History's Greatest Mysteries (2020) s04e25 Episode Script

Gardner Museum Robbery

Tonight, the biggest
art heist in history.
Some of the pieces
that were stolen
were priceless masterpieces.
Some have been taken carefully
and unscrewed out of frames.
Others have been cut out.
The men are tied
up with duct tape,
and they look like hell.
Half a billion dollars
in masterpieces gone
without a trace
and a three-decade
search down many paths,
all leading nowhere.
The thieves knew things that
only an insider would know.
This is not a guy who you
would pick out of a lineup
and say, oh yeah, he's some
kind of a criminal mastermind.
Now, we'll uncover
the top theories
behind this perfectly
planned heist.
If mobsters did steal it,
who did they steal it for?
Was he assassinated because
he knew something about
the Gardner Museum?
The fact that no one's
come forward after 33 years,
that's what makes this case one
of the world's
greatest mysteries.
Who orchestrated the
Gardner Heist and why?
8:15 AM on
Sunday, March 18th, 1990,
guards arrive for their shift
at the Isabella
Stewart Gardner Museum
and are shocked to find
the security desk empty.
They radio the overnight
guards but get no reply,
so they call the Boston Police.
The police find the
guards in the basement,
bound and handcuffed
to the pipes.
The men are tied
up with duct tape,
not only duct tape on
their hands and feet,
but also duct tape around
their face and their eyes,
and they look like hell.
The first thing the police did
after freeing the guards and
getting their statements,
was search the
museum for evidence.
What they discover is,
place has been robbed.
The police are shocked
at what they see
in two galleries.
Police find the
galleries in disarray,
with broken glass, paint
chips on the floor,
scraps of canvas
hanging to frames
with the paintings
themselves missing.
Some have been taken carefully
and unscrewed out of frames.
Others have been cut out.
One piece has also been taken
from a third gallery
known as the Blue Room.
It's the only piece taken
from the first floor
of the Garden Museum.
The theft is massive,
13 pieces of artwork valued
today at about $500 million.
The theft is the largest
unsolved art theft in history,
as well as the largest theft
of property in America.
The Gardner
Museum is a landmark in Boston,
modeled after a 15th
century Venetian palace.
It holds the private collection
of heiress and art patron,
Isabella Stewart Gardner.
Wanting to share her
collection with the public,
Gardner opened the
museum in 1903.
She spent about a decade
making it to her perfection.
And it was a perfection.
It was, when it opened,
the largest privately owned
collection of art in America.
After the robbery,
investigators take inventory
of the stolen items.
Many are one of a kind.
The pieces that were stolen
were priceless masterpieces.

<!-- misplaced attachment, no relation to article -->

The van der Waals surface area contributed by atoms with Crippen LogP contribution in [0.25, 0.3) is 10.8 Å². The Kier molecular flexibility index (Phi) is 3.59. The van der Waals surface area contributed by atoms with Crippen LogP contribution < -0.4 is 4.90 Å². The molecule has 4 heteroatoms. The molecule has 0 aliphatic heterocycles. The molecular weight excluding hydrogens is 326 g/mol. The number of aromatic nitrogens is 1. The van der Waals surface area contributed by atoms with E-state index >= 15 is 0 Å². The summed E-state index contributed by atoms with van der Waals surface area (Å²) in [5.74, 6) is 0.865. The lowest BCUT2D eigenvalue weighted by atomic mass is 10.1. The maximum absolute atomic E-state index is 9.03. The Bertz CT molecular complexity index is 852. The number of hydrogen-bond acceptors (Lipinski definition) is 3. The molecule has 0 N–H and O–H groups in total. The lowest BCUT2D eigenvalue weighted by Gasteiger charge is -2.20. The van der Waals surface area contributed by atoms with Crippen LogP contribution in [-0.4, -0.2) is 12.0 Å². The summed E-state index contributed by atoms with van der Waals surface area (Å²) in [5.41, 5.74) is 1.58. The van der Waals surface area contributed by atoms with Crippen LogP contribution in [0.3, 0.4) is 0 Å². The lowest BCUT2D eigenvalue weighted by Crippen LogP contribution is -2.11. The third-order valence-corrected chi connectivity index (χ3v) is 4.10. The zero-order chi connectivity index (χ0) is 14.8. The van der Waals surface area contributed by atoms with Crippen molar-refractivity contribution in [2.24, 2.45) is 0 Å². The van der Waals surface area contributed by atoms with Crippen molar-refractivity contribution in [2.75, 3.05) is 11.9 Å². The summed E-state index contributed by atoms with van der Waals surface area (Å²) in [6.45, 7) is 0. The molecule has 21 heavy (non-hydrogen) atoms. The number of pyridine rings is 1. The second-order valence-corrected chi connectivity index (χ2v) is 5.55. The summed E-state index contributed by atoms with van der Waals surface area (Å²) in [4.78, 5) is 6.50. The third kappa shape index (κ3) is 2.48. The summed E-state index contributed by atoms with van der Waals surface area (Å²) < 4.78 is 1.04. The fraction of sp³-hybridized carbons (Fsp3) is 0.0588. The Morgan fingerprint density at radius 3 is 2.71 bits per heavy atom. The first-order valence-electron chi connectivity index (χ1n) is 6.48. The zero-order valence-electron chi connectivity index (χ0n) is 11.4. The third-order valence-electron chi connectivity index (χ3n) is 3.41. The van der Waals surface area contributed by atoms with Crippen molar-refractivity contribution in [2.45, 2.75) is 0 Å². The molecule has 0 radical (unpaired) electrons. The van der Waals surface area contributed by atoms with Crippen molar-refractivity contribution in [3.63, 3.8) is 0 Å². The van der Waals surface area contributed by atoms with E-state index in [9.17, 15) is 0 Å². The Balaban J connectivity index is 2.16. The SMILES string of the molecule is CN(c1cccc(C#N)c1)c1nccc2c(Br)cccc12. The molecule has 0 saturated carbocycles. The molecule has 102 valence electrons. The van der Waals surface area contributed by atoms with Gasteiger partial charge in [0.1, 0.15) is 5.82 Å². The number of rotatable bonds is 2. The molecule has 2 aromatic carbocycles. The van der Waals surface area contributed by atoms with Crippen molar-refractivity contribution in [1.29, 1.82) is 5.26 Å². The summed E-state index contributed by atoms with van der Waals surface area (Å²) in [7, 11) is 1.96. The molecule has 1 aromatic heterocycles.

One was a Rembrandt
seascape, known as
"A Storm Over the
Sea of Galilee."
It's the only seascape
Rembrandt ever did.
Another piece was
called "The Concert."
It was by Vermeer.
It's the only Vermeer
that's missing in the world.
Those two pieces alone
were valued at the time
of over $200 million.
Some of the other pieces
that they took were
a few Degas sketches,
a Manet called "Chez Tortoni,"
which was a painting.
They took the fitting off
of the first regimental flag
of Napoleon and also
a Chinese beaker.
Who could have pulled off
such a brazen heist and
how did they do it?
They really knew their way
around the sort of logistical
structure of the institution.
They were really familiar
with the institution's
security system.
And they navigated the galleries
in a way that was around
the motion detectors.
Not only
did the thieves navigate
the museum with ease,
they appear to know
the security systems.
When police initially are
investigating the crime scene,
they find that all of the
security footage tapes
have been taken,
and they also find
that printouts
of the motion detector
data have been removed.
The thieves are, we can assume,
believing that they're leaving
without any sort of trace
of where they've been
or what they've done.
The thieves knew things that
only an insider would know.
One of the first people
that they looked at
as an insider was Richard Abath,
who was a guard that night.
He was a security guard,
so he knew the security system
at the museum very well.
He was a 23-year-old,
self-described hippie
who had admitted to coming to
work inebriated several times.
He had done things
over that year
that should have
gotten him fired,
and he just got
away with things.
And I think he just
got lackadaisical.
Abath tells police
that on the night of the heist,
he noticed a pair of unusual
visitors outside of the museum
after closing time.
Rick looks up at the
closed circuit TV monitor,
there shows two men ringing
the doorbell in police uniform
and one of them says, "Open up.
We are here to investigate
a disturbance."
It was St. Patrick's
Day morning.
In other words, people
were partying in Boston.
There were revelers
out on the street.
So for two police officers
to show up at that point
was not that unusual.
But Rick's handbook says,
if someone comes
to the side door
and demands entrance and
you cannot get rid of them,
you call the police,
but he doesn't.
Abath's response
really wasn't the best.
He said that he allowed
these two gentlemen
to come in dressed
as police officers
because he believed that
they were Boston cops.
Abath doesn't follow
the museum's clear security
protocols that night,
but what he does do
is radio his colleague
to come to the security desk
because the two police
seemingly want to arrest him.
The two police officers say
to Rick in a sort
of a offhand way,
but convincing to Rick, "Hey,
you look familiar to us.
Do we have a warrant
for your arrest?"
And as Rick explains it, he
thought, "I better go along
with what they're
asking me to do,"
which was to step around away
from the back of the table
and come out in front of us
so we can get a
good look at you.
These two police
officers lure Abath
and his co-night guard away
from their security desk,
which would be the only place
that they'd easily be
able to call for help
from the outside world.
As soon as he's
within proximity,
they immediately place
handcuffs on him.
And when the second